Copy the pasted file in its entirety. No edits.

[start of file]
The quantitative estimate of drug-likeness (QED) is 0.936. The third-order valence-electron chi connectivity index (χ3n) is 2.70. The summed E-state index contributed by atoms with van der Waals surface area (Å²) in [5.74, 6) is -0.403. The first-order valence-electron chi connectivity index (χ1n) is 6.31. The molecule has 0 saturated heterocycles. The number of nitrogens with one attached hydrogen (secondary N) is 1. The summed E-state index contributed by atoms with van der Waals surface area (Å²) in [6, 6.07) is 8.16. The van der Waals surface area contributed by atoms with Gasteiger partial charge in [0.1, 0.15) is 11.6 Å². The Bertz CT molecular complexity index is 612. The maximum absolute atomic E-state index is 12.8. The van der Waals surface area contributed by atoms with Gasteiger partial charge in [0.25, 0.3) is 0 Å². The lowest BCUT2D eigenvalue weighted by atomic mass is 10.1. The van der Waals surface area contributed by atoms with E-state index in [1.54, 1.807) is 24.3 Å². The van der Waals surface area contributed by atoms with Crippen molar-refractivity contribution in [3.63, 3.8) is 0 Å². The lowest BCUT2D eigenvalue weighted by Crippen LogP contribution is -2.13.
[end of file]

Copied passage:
The quantitative estimate of drug-likeness (QED) is 0.936. The third-order valence-electron chi connectivity index (χ3n) is 2.70. The summed E-state index contributed by atoms with van der Waals surface area (Å²) in [5.74, 6) is -0.403. The first-order valence-electron chi connectivity index (χ1n) is 6.31. The molecule has 0 saturated heterocycles. The number of nitrogens with one attached hydrogen (secondary N) is 1. The summed E-state index contributed by atoms with van der Waals surface area (Å²) in [6, 6.07) is 8.16. The van der Waals surface area contributed by atoms with Gasteiger partial charge in [0.1, 0.15) is 11.6 Å². The Bertz CT molecular complexity index is 612. The maximum absolute atomic E-state index is 12.8. The van der Waals surface area contributed by atoms with Gasteiger partial charge in [0.25, 0.3) is 0 Å². The lowest BCUT2D eigenvalue weighted by atomic mass is 10.1. The van der Waals surface area contributed by atoms with E-state index in [1.54, 1.807) is 24.3 Å². The van der Waals surface area contributed by atoms with Crippen molar-refractivity contribution in [3.63, 3.8) is 0 Å². The lowest BCUT2D eigenvalue weighted by Crippen LogP contribution is -2.13.